Before Prohibition, rye whiskey was the most popular whiskey in the United States. The big brands were based in Pennsylvania and Maryland, but Kentucky distillers also offered rye whiskies. W. L. Weller, Old Crow and others had rye whiskey versions of the brand. There was a “Pure Rye” that was rye and malt (often rye malt) offered to consumers as well as rye whiskey with a healthy amount of corn in the mashbill. After Prohibition many Pennsylvania and Maryland distilleries came back but rye continued to slip in sales as Bourbon became more popular. Canadian whiskey also came to be known as “rye” and ate into the sales of the traditional American Rye whiskey brands. Schenley even took some their American whiskey brands and made Canadian whisky brands out of them. The OFC and Gibson brands became Canadian whisky in the 1950s. Sales continued to decline in the 1960s to a point that many of the Pennsylvania distilleries were closed. This was made easier for the big companies like National and Schenley as Pennsylvania regulations and taxes created an atmosphere that insured that the decision was to close the distilleries and move out of the state. By the 1990s Pennsylvania did not have a major producer of straight whiskey in the state.
Rye whiskey became a Kentucky distilled product and even there it was a very small percentage of the distillation happening in the state. Jim Beam had acquired National in the 80s and now Old Overholt and Jim Beam rye were being offered to the market in the United States by Beam. Wild Turkey rye and Heaven Hill’s brands Rittenhouse and Pikesville rounded out the choices to Americans shopping for rye whiskey in the 90s. These ryes were a “Kentucky Style” rye that was a barely legal rye of just over 51% rye with corn and malt.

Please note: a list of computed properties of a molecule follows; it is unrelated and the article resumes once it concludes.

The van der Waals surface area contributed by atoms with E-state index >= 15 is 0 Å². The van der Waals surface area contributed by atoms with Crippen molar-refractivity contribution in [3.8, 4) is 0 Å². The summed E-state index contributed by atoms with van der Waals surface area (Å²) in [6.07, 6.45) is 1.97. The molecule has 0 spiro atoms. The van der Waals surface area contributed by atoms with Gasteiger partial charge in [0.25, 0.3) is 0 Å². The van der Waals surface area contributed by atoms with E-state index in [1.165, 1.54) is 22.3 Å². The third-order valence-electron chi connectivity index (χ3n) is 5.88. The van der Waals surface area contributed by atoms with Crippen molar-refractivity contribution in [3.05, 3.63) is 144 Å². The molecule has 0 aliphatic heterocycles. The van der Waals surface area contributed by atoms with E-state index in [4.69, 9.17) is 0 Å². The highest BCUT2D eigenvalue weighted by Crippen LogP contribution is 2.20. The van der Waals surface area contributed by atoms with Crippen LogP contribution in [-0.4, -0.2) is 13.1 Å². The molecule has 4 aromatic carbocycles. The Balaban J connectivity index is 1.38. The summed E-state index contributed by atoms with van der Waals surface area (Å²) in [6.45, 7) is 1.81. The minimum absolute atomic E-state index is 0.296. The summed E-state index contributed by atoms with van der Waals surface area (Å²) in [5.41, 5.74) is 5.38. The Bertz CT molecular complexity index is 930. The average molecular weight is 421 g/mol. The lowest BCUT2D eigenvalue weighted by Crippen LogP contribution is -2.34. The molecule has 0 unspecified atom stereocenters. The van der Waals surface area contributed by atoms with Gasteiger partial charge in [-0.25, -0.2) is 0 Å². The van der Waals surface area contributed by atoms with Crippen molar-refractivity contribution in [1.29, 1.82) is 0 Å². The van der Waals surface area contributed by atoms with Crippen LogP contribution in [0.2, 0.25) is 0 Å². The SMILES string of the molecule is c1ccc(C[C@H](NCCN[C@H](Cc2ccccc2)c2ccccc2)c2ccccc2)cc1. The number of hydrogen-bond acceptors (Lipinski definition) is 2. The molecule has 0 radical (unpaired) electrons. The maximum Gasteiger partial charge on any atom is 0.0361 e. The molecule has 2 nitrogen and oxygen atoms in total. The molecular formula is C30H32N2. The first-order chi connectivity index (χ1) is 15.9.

The growing interest in Bourbon also saw a greater interest in rye whiskey. Julian Van Winkle was one of the first to recognize this interest and created a label for some 13 years old rye he had purchased from United Distillers in the early 90s. The next company to show interest was the Kentucky Bourbon Distillers with the offering of Extra Aged Willett Rye, also purchased from United Distillers for the most part. These barrels were often created to go into Schenley blended whiskeys but those sales were tanking as interest grew in Bourbon. Barrels of rye could be purchased fairly cheap.
After Seagram’s owners decided to play at Hollywood socialite instead of distiller and sold the brands and distilleries, the Lawrenceburg, Indiana distillery entered the whiskey market in a big way. There were many barrels of rye whiskey created to support Seagram’s blends that could now be purchased by people who wanted to enter the whiskey business. They furnished the whiskey for many companies both openly and in secret via a non-disclosure agreement. This explosion of brands and availability created a growth in the rye whiskey market that continues to this day. It also created a market that was dominated by rye whiskey from one source – Lawrenceburg, Indiana. The result was that many people thought that Lawrenceburg rye was the way that rye should taste. Let’s face it; that was the whiskey in most of the new brands on the market.